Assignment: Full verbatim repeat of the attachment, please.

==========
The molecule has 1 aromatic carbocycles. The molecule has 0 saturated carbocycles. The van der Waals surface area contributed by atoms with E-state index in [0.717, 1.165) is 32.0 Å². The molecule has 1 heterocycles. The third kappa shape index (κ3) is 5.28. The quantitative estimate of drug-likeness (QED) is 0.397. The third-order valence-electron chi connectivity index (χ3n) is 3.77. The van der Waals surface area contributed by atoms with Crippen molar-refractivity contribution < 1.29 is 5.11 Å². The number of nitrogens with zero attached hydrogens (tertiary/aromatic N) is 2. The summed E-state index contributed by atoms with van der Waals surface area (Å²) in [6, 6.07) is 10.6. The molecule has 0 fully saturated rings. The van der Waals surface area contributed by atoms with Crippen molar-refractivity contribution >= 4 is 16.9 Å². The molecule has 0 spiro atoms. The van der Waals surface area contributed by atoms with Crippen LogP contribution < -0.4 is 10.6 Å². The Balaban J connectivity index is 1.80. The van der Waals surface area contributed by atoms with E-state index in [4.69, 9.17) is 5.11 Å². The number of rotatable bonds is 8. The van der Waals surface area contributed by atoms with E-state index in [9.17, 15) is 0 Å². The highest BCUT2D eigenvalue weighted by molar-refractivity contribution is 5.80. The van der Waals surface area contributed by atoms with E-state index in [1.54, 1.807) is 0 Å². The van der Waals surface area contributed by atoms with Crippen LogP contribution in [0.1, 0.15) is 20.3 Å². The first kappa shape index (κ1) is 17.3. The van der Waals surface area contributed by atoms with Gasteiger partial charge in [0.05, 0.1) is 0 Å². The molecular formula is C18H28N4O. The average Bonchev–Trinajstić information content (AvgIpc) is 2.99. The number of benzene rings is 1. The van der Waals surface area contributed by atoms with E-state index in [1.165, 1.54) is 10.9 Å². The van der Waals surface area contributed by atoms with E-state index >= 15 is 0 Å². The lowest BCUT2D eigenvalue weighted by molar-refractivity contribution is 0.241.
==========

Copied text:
The molecule has 1 aromatic carbocycles. The molecule has 0 saturated carbocycles. The van der Waals surface area contributed by atoms with E-state index in [0.717, 1.165) is 32.0 Å². The molecule has 1 heterocycles. The third kappa shape index (κ3) is 5.28. The quantitative estimate of drug-likeness (QED) is 0.397. The third-order valence-electron chi connectivity index (χ3n) is 3.77. The van der Waals surface area contributed by atoms with Crippen molar-refractivity contribution < 1.29 is 5.11 Å². The number of nitrogens with zero attached hydrogens (tertiary/aromatic N) is 2. The summed E-state index contributed by atoms with van der Waals surface area (Å²) in [6, 6.07) is 10.6. The molecule has 0 fully saturated rings. The van der Waals surface area contributed by atoms with Crippen molar-refractivity contribution >= 4 is 16.9 Å². The molecule has 0 spiro atoms. The van der Waals surface area contributed by atoms with Crippen LogP contribution < -0.4 is 10.6 Å². The Balaban J connectivity index is 1.80. The van der Waals surface area contributed by atoms with E-state index in [4.69, 9.17) is 5.11 Å². The number of rotatable bonds is 8. The van der Waals surface area contributed by atoms with E-state index in [9.17, 15) is 0 Å². The highest BCUT2D eigenvalue weighted by molar-refractivity contribution is 5.80. The van der Waals surface area contributed by atoms with E-state index in [1.54, 1.807) is 0 Å². The van der Waals surface area contributed by atoms with Crippen LogP contribution in [0.1, 0.15) is 20.3 Å². The first kappa shape index (κ1) is 17.3. The van der Waals surface area contributed by atoms with Gasteiger partial charge in [0.05, 0.1) is 0 Å². The molecular formula is C18H28N4O. The average Bonchev–Trinajstić information content (AvgIpc) is 2.99. The number of benzene rings is 1. The van der Waals surface area contributed by atoms with E-state index in [1.165, 1.54) is 10.9 Å². The van der Waals surface area contributed by atoms with E-state index >= 15 is 0 Å². The lowest BCUT2D eigenvalue weighted by molar-refractivity contribution is 0.241.